A trio of Los Angeles teens (among them Jonathon Haze from Roger Corman‘s “Little Shop of Horrors”) stumbles upon a briefcase containing two pounds of uncut heroin and decides to earn a fast buck by selling it, unaware that both the police and a pair of brutal thugs with gangland connections have designs on the missing package. Funded in part by an unbilled Corman – who would turn a tidy profit when the film was sold to Warner Bros. – this documentary-styled crime drama marked the feature debuts of director Irvin Kershner, who would enjoy lasting pop culture icon status more than two decades later for helming “The Empire Strikes Back,” and co-writer/producer Andrew J. Fenady, later a prolific presence on TV. Both had previously teamed for KTTV’s Crimestoppers-styled news magazine “Confidential File,” and applied its verite approach to their project, aided immeasurably by another documentarian turned aspiring feature filmmaker, cinematographer Haskell Wexler (billed here as Mark Jeffrey – the names of his sons – due to the picture’s non-union status).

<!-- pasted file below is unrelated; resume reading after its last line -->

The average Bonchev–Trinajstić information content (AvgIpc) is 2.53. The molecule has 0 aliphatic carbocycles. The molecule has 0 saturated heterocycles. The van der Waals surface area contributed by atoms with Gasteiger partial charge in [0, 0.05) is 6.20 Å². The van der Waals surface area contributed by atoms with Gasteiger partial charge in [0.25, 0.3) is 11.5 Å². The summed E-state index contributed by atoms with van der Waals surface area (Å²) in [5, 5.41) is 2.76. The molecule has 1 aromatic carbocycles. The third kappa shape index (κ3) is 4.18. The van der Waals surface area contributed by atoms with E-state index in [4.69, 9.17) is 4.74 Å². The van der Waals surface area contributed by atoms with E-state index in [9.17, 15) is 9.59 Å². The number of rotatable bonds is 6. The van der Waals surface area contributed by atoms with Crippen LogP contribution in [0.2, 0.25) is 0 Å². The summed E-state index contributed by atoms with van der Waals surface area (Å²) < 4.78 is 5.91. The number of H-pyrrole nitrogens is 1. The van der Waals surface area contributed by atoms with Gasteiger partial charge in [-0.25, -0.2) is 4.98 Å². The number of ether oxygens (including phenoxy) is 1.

Though the storyline and dialogue are the ripest sort of pulp jive, Kersher, Fenady and Wexler steer the film into much darker territory – literally so, in the case of location shooting in the murkier, unvarnished sections of a pre-Dodgers Stadium Chavez Ravine and Redondo Beach – but also with a remarkably graphic depiction of heroin withdrawal by junkie dealer Allen Kramer, and the no-escape ending, in which everyone and everything gets ugly in a hurry; no wonder James Ellroy was a fan. Adding noirish flavor is the score by Richard Markowitz and the Hollywood Chamber Jazz Group – a cadre of LA music vets, including exotica and TV composer Robert Drasnin, studio and jazz players Dick Houlgate and Gene Estes, and future Wrecking Crew members Mel Pollan and Ollie Mitchell – which careens from bop to brass and dissonance, often within the same scene. Cult character spotters will also note the beefy presence of Coleman Francis, who directed the baffling “MST3K” favorites “Beast of Yucca Flats” and “Night Train to Mundo Fine,” as a cop. Warner Archives Collection’s DVD-R is widescreen.